A waiting game many curlers and curling fans alike across Canada have been wanting to be over, has finally ended.
Thursday morning, Curling Canada, with the assistance of Own the Podium and the Canadian Olympic Committee, announced Rachel Homan and John Morris as the mixed doubles team for Canada competing at the Beijing Olympics. The selection process became necessary when last month's Olympic trials in Manitoba were cancelled because of the threat of COVID-19.
Homan, who skipped her four-person team at the Olympics in Pyeongchang four years ago, says while it's not the way anyone wanted this decision to be made, she's elated at the chance to represent Canada again at the Games.
"It's the phone call everyone dreams of. You try and prepare your whole life for this moment and that's what John and I have done," she told CBC Sports.
"We feel like we're in a really great spot. We're excited to put the Maple Leaf on and want to hear a lot of cheers from everyone back home. We're going to do everything we can and put everything we have into each game over there."
THAT CURLING SHOW | Morris, Homan to represent Canada in mixed doubles:
Morris is heading to his third Olympics, having already won gold twice previously at the Games, at the 2010 Vancouver Games and an historic first mixed doubles title with Kaitlyn Lawes in South Korea.
The 43-year-old from Ottawa is eyeing a golden curling Olympic hat trick.
"I think we have an awesome dynamic that goes back a long way. It would be special to bring more hardware back home," he said.
"We have an outstanding team. Although it's a different Olympics over in China in the middle of a pandemic, we think it's going to be awesome. We're hoping Canadians are going to set their alarm clocks and enjoy this journey with us."
Homan and Morris, along with Curling Canada mixed doubles coach Scott Pfeifer are renting a home in Canmore for the next couple of weeks and will be isolating together, training together and practicing on the ice together before flying to Beijing later this month.
Avoiding a positive COVID-19 test and staying mentally healthy are the top priorities of the team right now.
"We had to tie up some family stuff to make sure everything was good on the homefront. Johnny and I both have little ones, but we have such supportive family and friends," Homan said.
"Making sure we're sticking together and keeping our bubble really tight. We just want to make sure we're mentally 100 per cent there. We're going to need all the support we can get to be at our best."
'Just get 'er done'
Morris says he has no concerns about the short runway from now until the first game at the Olympics, less than three weeks away.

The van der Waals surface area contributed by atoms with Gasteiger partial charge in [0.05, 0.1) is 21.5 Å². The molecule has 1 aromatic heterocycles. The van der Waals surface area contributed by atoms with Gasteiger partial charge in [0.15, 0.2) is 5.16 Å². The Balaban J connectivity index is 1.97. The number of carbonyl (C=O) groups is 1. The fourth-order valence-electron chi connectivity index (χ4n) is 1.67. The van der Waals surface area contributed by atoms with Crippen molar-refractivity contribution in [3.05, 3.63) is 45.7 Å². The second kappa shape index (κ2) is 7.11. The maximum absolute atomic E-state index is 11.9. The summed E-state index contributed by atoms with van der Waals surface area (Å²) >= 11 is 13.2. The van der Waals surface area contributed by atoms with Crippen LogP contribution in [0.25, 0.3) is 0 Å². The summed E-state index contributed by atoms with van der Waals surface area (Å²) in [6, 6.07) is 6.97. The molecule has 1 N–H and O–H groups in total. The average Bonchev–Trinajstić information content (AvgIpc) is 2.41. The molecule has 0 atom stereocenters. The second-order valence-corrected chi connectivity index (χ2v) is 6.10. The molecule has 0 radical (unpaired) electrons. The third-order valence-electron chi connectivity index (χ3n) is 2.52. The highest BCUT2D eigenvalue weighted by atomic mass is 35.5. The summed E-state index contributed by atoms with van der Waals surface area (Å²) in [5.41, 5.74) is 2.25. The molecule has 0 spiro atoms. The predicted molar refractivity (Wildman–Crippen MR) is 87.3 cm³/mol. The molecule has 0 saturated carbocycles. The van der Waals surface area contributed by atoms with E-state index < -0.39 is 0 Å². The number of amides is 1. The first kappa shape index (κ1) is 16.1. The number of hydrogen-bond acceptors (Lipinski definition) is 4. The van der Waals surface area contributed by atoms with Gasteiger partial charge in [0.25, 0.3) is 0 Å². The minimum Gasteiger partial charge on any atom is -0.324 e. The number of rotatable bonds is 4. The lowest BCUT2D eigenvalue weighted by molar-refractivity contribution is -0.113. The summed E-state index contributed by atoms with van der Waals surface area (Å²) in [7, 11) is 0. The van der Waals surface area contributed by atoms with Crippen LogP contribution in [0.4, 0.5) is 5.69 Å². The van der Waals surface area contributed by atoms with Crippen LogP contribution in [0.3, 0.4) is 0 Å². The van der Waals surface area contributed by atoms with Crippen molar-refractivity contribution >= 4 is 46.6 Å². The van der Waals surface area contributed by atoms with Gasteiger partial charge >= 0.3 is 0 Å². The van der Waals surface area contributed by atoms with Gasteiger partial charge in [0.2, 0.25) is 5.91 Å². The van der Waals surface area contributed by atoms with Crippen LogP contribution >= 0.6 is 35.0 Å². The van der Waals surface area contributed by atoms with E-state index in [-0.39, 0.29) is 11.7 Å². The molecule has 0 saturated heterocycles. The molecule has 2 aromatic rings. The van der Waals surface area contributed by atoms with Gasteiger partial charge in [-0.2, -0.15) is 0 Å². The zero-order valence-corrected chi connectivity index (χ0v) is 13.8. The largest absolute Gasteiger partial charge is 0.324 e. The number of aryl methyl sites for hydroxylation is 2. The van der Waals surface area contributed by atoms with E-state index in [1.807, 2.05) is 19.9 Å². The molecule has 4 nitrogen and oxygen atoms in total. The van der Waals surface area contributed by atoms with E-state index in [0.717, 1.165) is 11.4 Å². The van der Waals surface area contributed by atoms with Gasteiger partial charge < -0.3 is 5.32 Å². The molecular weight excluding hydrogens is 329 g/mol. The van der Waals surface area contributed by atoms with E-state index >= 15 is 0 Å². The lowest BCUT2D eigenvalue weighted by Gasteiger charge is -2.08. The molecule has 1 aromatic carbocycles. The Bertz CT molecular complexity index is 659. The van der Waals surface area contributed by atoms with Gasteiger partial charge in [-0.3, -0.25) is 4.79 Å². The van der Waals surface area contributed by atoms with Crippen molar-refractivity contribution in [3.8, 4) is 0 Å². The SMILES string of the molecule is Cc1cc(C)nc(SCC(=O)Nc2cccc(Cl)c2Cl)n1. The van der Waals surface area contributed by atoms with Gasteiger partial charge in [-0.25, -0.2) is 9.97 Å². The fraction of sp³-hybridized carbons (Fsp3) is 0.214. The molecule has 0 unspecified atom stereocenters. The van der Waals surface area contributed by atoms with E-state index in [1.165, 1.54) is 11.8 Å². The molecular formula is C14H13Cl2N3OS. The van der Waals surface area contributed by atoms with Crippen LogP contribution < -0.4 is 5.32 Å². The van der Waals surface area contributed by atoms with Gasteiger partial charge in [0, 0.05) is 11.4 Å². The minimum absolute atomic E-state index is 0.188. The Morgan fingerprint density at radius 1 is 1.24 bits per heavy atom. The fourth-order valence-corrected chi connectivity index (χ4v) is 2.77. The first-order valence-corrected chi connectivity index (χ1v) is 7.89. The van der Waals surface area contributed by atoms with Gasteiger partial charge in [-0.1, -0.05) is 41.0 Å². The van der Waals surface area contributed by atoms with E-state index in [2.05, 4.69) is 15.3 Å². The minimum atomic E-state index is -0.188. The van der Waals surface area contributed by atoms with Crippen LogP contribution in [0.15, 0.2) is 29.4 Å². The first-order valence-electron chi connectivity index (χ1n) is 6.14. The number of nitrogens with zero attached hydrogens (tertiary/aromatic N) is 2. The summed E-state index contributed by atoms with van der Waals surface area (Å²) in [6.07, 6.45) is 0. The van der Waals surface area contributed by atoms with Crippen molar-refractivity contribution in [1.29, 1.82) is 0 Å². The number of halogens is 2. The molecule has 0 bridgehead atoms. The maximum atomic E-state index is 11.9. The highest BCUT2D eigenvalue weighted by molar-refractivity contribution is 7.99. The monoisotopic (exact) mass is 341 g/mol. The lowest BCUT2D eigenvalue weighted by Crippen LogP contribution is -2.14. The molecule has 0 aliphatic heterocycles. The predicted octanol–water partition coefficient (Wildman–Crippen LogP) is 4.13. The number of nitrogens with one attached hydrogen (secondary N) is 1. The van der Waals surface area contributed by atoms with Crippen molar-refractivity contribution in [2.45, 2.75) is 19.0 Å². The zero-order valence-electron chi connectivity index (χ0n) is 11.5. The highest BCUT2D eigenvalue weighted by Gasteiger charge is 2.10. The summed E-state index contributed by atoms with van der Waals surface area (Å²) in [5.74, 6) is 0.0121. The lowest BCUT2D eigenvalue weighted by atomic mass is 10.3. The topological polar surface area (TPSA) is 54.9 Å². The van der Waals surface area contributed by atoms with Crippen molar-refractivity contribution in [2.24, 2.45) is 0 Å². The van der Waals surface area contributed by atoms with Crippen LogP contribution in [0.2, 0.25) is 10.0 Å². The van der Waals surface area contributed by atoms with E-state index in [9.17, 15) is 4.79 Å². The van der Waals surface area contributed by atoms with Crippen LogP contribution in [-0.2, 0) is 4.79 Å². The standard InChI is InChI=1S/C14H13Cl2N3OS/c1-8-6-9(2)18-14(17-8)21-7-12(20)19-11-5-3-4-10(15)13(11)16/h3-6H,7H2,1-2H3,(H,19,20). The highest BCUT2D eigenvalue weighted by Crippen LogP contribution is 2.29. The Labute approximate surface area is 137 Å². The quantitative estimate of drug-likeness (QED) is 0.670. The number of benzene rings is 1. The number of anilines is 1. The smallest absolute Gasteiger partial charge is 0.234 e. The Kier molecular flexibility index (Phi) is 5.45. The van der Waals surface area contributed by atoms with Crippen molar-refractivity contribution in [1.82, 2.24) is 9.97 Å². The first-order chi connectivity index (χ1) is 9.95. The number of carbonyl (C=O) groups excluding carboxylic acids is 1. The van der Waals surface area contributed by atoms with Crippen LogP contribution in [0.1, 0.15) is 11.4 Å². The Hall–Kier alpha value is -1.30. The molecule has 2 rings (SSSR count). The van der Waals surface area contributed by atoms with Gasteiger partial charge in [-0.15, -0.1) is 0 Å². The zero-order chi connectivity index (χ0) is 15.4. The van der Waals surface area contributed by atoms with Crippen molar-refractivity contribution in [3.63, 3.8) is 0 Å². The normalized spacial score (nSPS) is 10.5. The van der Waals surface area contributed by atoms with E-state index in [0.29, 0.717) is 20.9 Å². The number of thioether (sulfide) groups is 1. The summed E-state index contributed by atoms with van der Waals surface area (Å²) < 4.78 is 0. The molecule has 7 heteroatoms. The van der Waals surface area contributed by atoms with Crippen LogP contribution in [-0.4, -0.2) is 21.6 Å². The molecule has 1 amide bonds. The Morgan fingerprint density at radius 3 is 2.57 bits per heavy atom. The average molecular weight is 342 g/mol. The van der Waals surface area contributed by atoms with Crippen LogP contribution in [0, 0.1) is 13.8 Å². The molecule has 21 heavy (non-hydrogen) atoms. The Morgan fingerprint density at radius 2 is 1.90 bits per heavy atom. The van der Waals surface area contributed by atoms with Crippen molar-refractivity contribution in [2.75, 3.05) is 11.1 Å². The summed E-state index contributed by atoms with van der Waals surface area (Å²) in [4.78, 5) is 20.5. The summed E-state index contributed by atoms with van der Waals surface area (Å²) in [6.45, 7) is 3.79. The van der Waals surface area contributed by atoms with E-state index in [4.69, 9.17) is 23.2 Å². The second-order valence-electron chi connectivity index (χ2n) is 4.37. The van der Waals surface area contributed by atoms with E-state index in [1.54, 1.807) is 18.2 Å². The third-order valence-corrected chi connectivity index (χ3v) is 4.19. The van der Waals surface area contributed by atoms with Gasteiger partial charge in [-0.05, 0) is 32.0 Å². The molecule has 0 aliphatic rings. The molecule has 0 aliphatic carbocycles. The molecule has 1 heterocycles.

"I love a training camp that's like a week or two. Very concentrated. Just get 'er done," Morris said.
"Totally focused on training. Getting into a good place mentally. Working on things. We're always trying to get better."
But the announcement is not without debate and controversy.
For nearly two weeks curlers, fans and sports journalists have been weighing in on what team was going to be selected and how the decision was going to be made.
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In the end, Curling Canada used what they're calling a "weighted ranking system" — using three relevant factors to rank the remaining eligible teams for nomination purposes.
Those three factors included:
Final CMDR standings for the 2022 Canadian Mixed Doubles Curling Trials.
International competitive experience at the Olympic Games and World Curling Championships.
Combined win/loss percentages of individual players in mixed doubles games during the trials qualifying period (March 15, 2019 to December 14, 2021).
Through this process Homan and Morris got the nod.
"It's not how you'd ever like to write it up. I think every competitor wanted to have a chance to win and compete, so that was unfortunate," Morris said.
"This isn't how you draw it up but whenever you have the chance to put that maple leaf on and go to the Olympics and represent your country, you're getting called to duty and it's one of the best calls in the world. It's an honour and a privilege."
Homan and Morris have been a mixed doubles team since 2015 and have been a successful duo over the years. When Homan won the right to compete for Canada in 2018 in Pyeongchang with her team, Morris had to find a new partner — he teamed up with Lawes and the two immediately found chemistry and won gold.
Homan says despite the small timeframe to prepare for the Olympics, she's confident her and Morris will be ready for competition.
"We both have tremendous respect for each other. Both of us know the pressure. We've been there before and at different levels we've succeeded and have come up short. We're taking all of our experiences into this," she said.
Morris says their bond goes way back, as early as when Homan was a baby and they were growing up in the Ottawa Valley.
"I used to play with Rachel's brother in Little Rocks. We played out of the RCMP Curling Club and Rachel was a rink rat around there. We were 10 or 12 years old. Rachel was running around and didn't want anything to do with a curling rink back then," Morris said.
"I think she was one or two when I met her and we've been family friends ever since."
Canada begins the mixed doubles Olympic curling competition on Feb. 3.
Their first game is against Great Britain, composed of defending mixed doubles world champions Jennifer Dodds and Bruce Mouat.